Founding dialect group – Cantonese/Hakka; Main diety – Tua Pek Kong; status – conserved, converted into street museum, diety evicted
This was the oldest Topekong Temple in Singapore. Built in 1824, 25 years after the oldest Topekong Temple in Malaysia, the Tanjong Tokong Tua Pek Kong Temple. The siting of the temple did not quite follow the conventional fengshui instructions of a master, but rather, a more colourful tradition of spirit worship (nonetheless, fengshui was good as the temple was facing the sea and backed by hills in the early days). The tale goes that in about 1820, a corpse floated on the banks of the present site of the temple. A joss house emerged gradually as more and more people paid respects to the deceased elder. In folk Chinese beliefs, the spirit will wreak havoc if not appeased by joss and other offerings. In return, favours can be asked from the spirits. Perhaps the numerous prayers from sinkehs of Hakka and Cantonese origins did get answered and a proper temple was duly erected by 1824 (incidentally, the second oldest Topekong temple in Singapore, Palmer road Topekong Temple, shared a similar founding story at the same period). The local name for the temple was extremely poetic – it was known as the ‘Lips-of-the-Sea’ temple. Architectural wise, the temple has a Cantonese temple layout with two tiers of entrance doors. In the past, the inner doors will be closed except on festive occasions as these doors were meant for the spirit diety and not for people like us. The granite columns were of Cantonese origins. Due to its popularity, even Hokkiens contributed to the temple (which is strange as immigrants from Guangzhou and those from Fookien were in intense rivalry) .The expansion of the temple in 1869 was attributed to Cheang Hong Lim , a Hokkien tychoon). The beautiful Hokkien timber trusses and the gently sloping roof profile was the result of this expansion, although the roof decoration is distinctly Teochew in nature. The lips of the sea have receded far from the temple now and in place of the image of Tua Pek Kong is a model of a Chinese junk. This temple has been converted into a street museum cum teahouse. Who would have known that this used to be the oldest Tua Pek Kong Temple in Singapore ? Perhaps its better to erase our coolie past, its got no value in a meritocratic society.
Hokkien Zhangzhou/Cantonese/Teochew syncretic architectural style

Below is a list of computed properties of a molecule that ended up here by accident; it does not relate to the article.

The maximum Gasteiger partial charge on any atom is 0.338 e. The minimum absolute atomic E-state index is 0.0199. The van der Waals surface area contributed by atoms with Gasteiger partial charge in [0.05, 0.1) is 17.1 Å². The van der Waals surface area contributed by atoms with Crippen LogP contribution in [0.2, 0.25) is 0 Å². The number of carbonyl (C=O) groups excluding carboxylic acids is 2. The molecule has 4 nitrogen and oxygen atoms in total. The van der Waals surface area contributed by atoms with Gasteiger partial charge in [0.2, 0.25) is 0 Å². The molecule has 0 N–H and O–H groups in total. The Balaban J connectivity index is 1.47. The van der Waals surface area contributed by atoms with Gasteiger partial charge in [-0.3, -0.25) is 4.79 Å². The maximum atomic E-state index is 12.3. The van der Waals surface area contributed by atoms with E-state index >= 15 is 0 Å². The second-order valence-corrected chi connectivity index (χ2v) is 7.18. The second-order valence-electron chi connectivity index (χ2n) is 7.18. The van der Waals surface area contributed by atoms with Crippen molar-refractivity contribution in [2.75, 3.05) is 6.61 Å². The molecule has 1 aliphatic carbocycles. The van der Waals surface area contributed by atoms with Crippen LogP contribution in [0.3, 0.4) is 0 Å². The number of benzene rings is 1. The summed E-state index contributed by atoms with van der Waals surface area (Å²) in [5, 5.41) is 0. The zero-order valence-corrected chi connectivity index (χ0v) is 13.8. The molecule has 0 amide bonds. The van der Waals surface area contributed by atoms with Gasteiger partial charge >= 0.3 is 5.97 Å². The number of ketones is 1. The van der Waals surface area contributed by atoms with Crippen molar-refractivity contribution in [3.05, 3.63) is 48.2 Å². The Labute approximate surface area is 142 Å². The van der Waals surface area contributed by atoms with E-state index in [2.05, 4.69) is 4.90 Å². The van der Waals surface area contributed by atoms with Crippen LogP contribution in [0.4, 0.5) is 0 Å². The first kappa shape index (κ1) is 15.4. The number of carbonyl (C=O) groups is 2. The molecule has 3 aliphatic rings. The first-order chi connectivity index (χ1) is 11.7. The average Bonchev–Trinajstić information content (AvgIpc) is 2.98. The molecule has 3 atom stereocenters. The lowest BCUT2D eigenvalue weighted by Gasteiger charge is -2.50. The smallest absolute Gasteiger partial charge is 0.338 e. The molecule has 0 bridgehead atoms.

The syncretic influences of architectural elements from different dialect groups was a result of the various renovations that took place over time. Architecturally, the building reflects proportions and layout of a Cantonese temple. Inner screen doors were used in Cantonese, Teochew and Hakka architecture. In the past, the inner screen doors of the temples will be kept closed except on festive occasions when these doors opened for the deities’ palanquins. The granite column bases and entrance doorway are in the style of the Cantonese, where the proportion is more vertically extended compared to the other dialect groups.
History of Fuk Tak Chi
Date of Construction: 1824 Date of Gazette: Not gazettedAddress: 76 Telok Ayer Street Singapore 049959 Founding date: 1820
This was the oldest Tua Pek Kong (大伯公) temple in Singapore. Built in 1824, 25 years after the oldest Tua Pek Kong Temple in Malaysia, the Tanjong Tokong Tua Pek Kong Temple. The location of the temple was not based on conventional fengshui principles, but rather, a more colourful tradition of spirit worship (nonetheless, fengshui was good as the temple was facing the bay and backed by hills in the early days). Legend had it that in about 1820, a corpse floated on the banks of the present site of the temple. A joss house emerged gradually as more and more people paid respects to the deceased elder. In folk Chinese beliefs, the spirit will wreak havoc if not appeased by joss and other offerings. In return, favours can be asked from the spirits. Perhaps the numerous prayers from sinkehs of Hakka and Cantonese origins did get answered and a small temple was erected by 1824 ( the second oldest Tua Pek Kong temple in Singapore, Palmer road Tua Pek Kong Temple, has a similar founding story . The local name for the temple was extremely poetic – it was known as the ‘Lips-of-the-Sea’ temple (海唇福德祠). Co-founded by seven Cantonese and Hakkas clans, the former temple’s syncretic architectural style bear witness to the crossing of dialectic boundaries. This is perhaps due to the popularity of the tutelary deity housed in the temple.
The expansion of the temple in 1869 was attributed to Cheang Hong Lim , a local Hokkien tycoon whose family originated directly from Zhangzhou. The distinctive Hokkien Zhangzhou style timber trusses with its pumpkin struts and the gently sloping roof profile was the result of this expansion. While the ridge finials are distinctly Teochew in nature, the fascia board’s bas relief hints of Cantonese workmanship. The lips of the sea have receded far from the temple now and in place of the image of Tua Pek Kong is a model of a Chinese junk. The former temple was converted into a street museum in 1998, part of the Far East Square development.
Carved Fascia board (双龙交泰, 多子多孙) – two intertwined dragons, grapes and pumpkins symbolizing fertility and linage. Fascia board in bas-relief is a Cantonese feature.
Gold-leaf Ming-style eunuch door gods (太监门神) – ceremonial longevity locks(长命锁)and ruyi (如意) symbolize longevity and happiness. Popular in the Ming and Qing era, longevity locks were used mostly by children (a talisman was kept in it) and imperial officials in ceremonies as a symbol of longevity. The head wear sports suspended extensions resembling those worn by the Ming empress. The palace robe, designed in a same manner as the python robe, consists of clouds and waves with no dragons indicate this is a low-ranking palace attendant. In the Ming dynasty, Qi Jiguang(戚继光) having defeated invaders was bestowed the python robe (蟒袍).The mangpao (python robe) was stitched with pythons resembling dragons with four claws. Other symbolic animals include the flying fish and the ox. Only the emperor was allowed to wear the dragon robe (龙袍). In the Qing dynasty, the mangpao became an official ceremonial robe with the number of dragons and claws determining the rank of the Mandarin. The lined patterns at the edges of the robe are known as ‘water legs’(水脚).The vertical waves(立水)are topped by horizontal waves(平水).Tide rhymes with court in Mandarin and hence the lined patterns are used only in court wear. Court officials would have a double-tiered mountain above the horizontal tide. This design motif is known as the ‘mountain over the tides’(江牙海水). The magical symbols of the Eight Immortals can also be found on the Eunuch’s robes.